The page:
Boris Johnson: For now he stays in office, but is he really in power? | Politics News
It was a vote the Prime Minister was desperate to avoid.
And as it happens, one of the things Boris Johnson wants to quickly put behind him, is calling for a vote as soon as possible after the trigger threshold is reached (54 letters of no confidence), and then “Determining” and “persuasive” result statements once it’s over.
Mr Johnson is a clear leader that he won and is someone who wants to draw a line under this whole apology story and move on.
But the Prime Minister also knew, despite his courage, that 148 MPs declared no confidence in his leadership was a fatal blow.
His supporters are personally frustrated, and so they should be. Boris Johnson’s victory on Monday was less convincing than Theresa May’s vote of confidence in 2018 when she commanded the support of 63% of her MPs compared with 59% of the current Prime Minister. . Six months after that vote, Mrs May was forced to resign.
To really have any hope of turning things around on Monday, the Prime Minister will need a bigger backing than this.
The Conservative Party’s confidence vote
Conservative MPs support the Prime Minister, but only – so what happens now?
Boris Johnson still exists until now… But who is the lead for his work if PM’s time runs out?
Others pointed out that, while the Prime Minister survived the vote, protection was not guaranteed. Although under current rules a benched Prime Minister does not face another challenge for 12 months, there is nothing stopping MPs from sending a letter again and asking the committee chairperson In 1922, Sir Graham Brady changed the rules if the situation deteriorated significantly in the coming months. Such a move has been considered before.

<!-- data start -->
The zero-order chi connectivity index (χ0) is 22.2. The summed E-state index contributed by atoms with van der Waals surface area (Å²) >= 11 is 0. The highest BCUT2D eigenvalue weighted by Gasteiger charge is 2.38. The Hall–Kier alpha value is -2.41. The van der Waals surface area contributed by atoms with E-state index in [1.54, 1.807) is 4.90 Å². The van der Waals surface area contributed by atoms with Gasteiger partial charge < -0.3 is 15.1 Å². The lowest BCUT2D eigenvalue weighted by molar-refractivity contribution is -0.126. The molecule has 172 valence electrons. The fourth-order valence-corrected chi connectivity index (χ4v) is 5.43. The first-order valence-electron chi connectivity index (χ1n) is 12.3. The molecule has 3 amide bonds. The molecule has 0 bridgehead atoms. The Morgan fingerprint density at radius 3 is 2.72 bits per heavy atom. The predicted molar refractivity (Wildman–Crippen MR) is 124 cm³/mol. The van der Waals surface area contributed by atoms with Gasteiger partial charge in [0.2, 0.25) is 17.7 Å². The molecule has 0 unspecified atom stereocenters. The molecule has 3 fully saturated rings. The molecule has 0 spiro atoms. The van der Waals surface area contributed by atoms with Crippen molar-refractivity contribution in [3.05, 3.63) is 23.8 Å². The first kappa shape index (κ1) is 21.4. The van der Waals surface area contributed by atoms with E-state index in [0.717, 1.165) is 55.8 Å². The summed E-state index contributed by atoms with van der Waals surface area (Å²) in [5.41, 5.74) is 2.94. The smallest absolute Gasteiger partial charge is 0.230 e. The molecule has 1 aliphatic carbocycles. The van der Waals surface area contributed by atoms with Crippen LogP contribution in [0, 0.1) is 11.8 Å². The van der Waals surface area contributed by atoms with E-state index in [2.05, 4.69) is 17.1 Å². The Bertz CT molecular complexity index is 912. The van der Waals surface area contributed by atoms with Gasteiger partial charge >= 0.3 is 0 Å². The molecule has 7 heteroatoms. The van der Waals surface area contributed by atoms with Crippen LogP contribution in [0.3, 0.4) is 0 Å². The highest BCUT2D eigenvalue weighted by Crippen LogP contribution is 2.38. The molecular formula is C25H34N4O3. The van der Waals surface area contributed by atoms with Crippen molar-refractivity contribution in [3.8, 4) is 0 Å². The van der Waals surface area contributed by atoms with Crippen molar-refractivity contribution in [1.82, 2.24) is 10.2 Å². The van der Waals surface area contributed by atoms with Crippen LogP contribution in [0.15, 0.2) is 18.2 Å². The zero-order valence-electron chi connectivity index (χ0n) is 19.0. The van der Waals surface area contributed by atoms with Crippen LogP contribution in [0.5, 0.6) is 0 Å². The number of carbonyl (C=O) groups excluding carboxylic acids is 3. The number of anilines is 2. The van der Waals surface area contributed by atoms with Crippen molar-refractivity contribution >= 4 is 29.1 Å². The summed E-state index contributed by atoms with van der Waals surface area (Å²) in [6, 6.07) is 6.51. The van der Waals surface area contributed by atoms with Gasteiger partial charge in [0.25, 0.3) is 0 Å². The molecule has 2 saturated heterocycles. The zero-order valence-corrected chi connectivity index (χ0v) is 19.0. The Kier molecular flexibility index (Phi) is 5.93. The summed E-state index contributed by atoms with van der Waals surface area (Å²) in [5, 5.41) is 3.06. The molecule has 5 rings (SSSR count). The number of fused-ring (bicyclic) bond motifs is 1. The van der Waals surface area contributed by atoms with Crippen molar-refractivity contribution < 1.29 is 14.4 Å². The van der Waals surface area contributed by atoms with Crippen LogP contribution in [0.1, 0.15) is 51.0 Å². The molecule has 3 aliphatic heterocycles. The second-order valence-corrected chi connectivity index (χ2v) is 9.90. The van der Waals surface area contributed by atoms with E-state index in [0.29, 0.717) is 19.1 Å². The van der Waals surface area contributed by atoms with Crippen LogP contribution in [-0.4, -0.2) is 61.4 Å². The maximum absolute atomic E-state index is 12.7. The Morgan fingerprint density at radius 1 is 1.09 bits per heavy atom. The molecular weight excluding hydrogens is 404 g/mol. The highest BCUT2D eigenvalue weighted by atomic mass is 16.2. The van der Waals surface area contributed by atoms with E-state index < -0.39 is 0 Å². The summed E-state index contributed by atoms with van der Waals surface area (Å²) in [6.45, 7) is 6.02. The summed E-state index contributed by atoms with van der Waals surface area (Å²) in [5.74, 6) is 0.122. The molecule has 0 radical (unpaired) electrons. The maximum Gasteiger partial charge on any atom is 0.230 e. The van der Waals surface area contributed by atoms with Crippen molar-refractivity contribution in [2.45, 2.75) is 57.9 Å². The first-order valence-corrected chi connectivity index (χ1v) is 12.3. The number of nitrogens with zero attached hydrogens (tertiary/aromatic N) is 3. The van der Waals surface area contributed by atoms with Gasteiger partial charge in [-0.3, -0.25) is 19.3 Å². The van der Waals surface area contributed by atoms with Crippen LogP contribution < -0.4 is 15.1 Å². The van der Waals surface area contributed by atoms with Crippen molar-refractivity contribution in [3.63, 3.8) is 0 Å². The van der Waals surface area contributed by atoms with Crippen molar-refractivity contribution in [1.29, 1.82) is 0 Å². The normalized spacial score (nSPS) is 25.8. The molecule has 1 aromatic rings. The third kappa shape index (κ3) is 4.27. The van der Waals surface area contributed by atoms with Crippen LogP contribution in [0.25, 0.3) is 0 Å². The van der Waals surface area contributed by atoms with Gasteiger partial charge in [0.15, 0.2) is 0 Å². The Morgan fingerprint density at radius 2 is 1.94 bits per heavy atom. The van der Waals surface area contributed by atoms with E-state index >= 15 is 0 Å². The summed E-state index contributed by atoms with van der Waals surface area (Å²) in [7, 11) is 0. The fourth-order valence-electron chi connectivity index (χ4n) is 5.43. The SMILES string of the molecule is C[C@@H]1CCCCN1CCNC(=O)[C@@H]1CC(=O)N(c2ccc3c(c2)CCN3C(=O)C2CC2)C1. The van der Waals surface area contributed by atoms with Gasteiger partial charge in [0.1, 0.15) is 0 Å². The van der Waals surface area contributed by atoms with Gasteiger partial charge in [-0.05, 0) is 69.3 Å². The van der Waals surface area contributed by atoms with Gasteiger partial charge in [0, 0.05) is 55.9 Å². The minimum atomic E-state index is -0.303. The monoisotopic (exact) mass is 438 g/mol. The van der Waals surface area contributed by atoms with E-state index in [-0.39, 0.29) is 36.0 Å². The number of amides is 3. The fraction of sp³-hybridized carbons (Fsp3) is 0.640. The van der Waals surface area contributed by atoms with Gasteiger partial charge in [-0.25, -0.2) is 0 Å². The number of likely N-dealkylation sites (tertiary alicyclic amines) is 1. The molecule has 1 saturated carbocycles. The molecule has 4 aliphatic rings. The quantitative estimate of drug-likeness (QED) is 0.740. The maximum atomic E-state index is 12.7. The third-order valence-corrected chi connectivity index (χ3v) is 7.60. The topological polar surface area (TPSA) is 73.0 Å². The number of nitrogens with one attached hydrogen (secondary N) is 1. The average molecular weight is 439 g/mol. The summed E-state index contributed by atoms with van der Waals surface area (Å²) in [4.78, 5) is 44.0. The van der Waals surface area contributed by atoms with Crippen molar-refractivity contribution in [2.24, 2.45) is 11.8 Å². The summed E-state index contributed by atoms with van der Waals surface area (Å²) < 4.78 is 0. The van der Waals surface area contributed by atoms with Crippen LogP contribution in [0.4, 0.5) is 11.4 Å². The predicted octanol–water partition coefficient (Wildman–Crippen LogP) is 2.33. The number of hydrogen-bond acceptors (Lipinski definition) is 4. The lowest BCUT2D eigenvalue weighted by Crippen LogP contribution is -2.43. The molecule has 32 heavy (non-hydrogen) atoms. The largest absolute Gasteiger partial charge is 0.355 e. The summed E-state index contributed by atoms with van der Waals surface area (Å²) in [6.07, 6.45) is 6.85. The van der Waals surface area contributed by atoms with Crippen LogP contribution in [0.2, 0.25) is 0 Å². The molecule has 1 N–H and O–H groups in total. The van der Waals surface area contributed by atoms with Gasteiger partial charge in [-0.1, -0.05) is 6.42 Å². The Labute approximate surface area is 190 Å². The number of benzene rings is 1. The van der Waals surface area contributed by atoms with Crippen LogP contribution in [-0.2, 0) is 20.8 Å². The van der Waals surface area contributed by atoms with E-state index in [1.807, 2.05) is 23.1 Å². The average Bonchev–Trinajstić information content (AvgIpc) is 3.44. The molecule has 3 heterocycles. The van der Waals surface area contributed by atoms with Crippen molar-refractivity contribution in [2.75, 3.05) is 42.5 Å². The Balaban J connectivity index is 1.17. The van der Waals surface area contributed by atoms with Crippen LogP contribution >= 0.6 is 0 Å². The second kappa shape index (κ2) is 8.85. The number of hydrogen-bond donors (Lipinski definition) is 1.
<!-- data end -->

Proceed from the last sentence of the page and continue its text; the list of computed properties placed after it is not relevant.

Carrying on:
But perhaps the key question is how sustainable Mr. Johnson’s leadership is now, regardless of the Conservative Party’s specific rules.
Letting your own 148 MPs decide they don’t trust you matters, whether it meets the action threshold or not.
How will the Prime Minister run his government program if even a section of the rebels decide to go on strike? Forty mass insurgents were enough to usurp the prime minister’s majority in the House of Commons, and with the prime minister’s ability to pass any legislation.
The only thing this vote has really settled on is the contours of the Conservatives’ internal civil war. The insurgents weren’t squealing with excitement, with one very senior figure telling me shortly after the vote that now was “time for the cabinet to show some leadership and realize that the game was for the Prime Minister”.
Mr Johnson won that resounding victory two and a half years ago, and in that span of time he has gone from full power to profoundly damaged, from untouchable to terrible, from respected feigned scorn – or worse. It’s hard to know how he’s recovered from this, even if he’s limping.
His allies like to say never get rid of Boris Johnson, but history tells us that Tory leaders never overlook the damage of a no-confidence vote once it takes place, no matter what. tell me the results. He’s still in power now, but is he really in power?